Ground Floor Noodle Bar.
The ground floor, a large expansive open space, houses a Momofuku Noodle Bar outpost, with huge communal tables, and some bar seating.
Second Floor: More Noodle Bar.
The second floor is more countertop noodle bar seating, plus private rooms, the bathrooms, and ...
Milk!
The tiny little outpost of Milk.  Sadly it isn't really a staffed bakery, just a little room with the signature cookies, truffles, and crack pie.  I think you select items to bring down to the cashier at Noodle Bar?

We skipped this, as my love for the cookies has mostly worn off, and they don't sell the epic cakes there.
Milk Pricing.
At least they do offer the famous soft serve, but only down in Noodle Bar, and the flavors were cereal milk or hot chocolate, with only cornflakes as a topping.  I was heartbroken, as I planned to purchase rainbow sprinkles to bring home with me!
Going up ...
Once you walk through both floors of Noodle Bar, and past Milk, you finally reach the staircase up to Kōjin.
Chef's Counter.
There is a chef's counter overlooking the open kitchen.
Interior.
A bar is adjacent to the chef's counter, also with seating along the bar, and tables fill the rest of the space.
Spacious.
Inside is spacious, with crazy high ceilings, floor to ceiling windows, and tons of glass and natural light (at least, until it got dark).

Decor is hard wood, the floors, the tables, the ceilings, and dark materials, but overall it isn't a dark vibe, given the amount of light and openness.  Our large 6 person round table came with a lazy susan, which turned out to be really convenient for passing the food around, as everything is share style.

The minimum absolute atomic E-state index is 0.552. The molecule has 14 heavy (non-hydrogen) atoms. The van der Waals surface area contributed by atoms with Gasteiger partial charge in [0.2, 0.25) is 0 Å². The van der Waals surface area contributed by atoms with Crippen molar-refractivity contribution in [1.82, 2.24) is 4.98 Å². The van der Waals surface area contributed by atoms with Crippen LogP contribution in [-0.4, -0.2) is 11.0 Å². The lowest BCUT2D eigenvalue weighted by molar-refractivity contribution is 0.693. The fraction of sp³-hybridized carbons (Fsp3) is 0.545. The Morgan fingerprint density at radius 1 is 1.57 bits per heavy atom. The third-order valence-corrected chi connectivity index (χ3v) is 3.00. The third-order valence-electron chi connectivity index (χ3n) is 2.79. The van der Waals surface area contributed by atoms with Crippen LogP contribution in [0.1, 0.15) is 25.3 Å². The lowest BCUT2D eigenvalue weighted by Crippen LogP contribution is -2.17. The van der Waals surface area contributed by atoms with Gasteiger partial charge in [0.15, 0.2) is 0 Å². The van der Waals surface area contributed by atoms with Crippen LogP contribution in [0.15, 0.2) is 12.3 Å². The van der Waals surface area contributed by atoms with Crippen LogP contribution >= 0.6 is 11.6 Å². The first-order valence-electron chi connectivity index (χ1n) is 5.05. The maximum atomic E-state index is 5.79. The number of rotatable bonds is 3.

Music was a bit too loud.

Dining

Service was a mixed bag.  Some staff were attentive, well trained, conversational, not invasive, etc.  Others seemed a bit like robots, uninterested in what they were saying, let alone what you had to say.

The pacing was good, we were warned that some items, like the 1/2 roast duck and steaks, would take a while, but they coursed everything appropriately.

Drinks

When I made our reservation, I was fully intending to get a cocktail, as the cocktail menu looked fabulous, but this was my last big group meal in Toronto, and after a week of cocktails ... I was ready for a glass of wine.  I was sad, but honestly, it is what I wanted.
Grenache Fredic Brouca 'Champs Pentus', Faugeres, France '17. $17.
I asked for a recommendation for a red wine that wasn't too tanic, but also not too light.  Given that they only had 4 red wines by the glass, I didn't have a lot to work with, but, took my server's recommendation.

It was a decent choice.  Indeed, not too tanic, but it did have a boldness to it.  Slightly more complex than a forgettable easy drinking table wine.  

I enjoyed it, but it wasn't extraordinary. 

Starters

The signature dish at Kōjin, the flatbread, falls in the starters section, making up at least a third of the offerings, but they do also offer some classic seafood preparations like oysters and crudo, beef tartar, and a couple salad like things.

We ordered two flatbreads, one meat appetizer, and one salad.  We were full after this round, without even moving on to the heavier meaty mains and very heavy sides.  Note that our meat appetizer included 3 full size sausages, and there was a full flatbread per person ... and again, even with our other food that was still to come, our server really thought we hadn't ordered enough ...

Noting was particularly great, and the highlight for me was the mustard ... which was legit amazing, and the best part of this course.
Amuse Bouche: Chicken Bone Broth.
As soon as our order was sent to the kitchen, we were presented with a welcome amuse bouche, little bowls of a chicken bone broth.

It was warming, perhaps nice to sip, but like consommé, it was just too rich for me.  The others all enjoyed it.
Corn Flatbread.
"Griddled flatbread made from local K2 mills cornmeal & hominy."

This was *the* dish I was there for.  Definitely the signature dish of Kōjin, the only one that gets consistent rave reviews.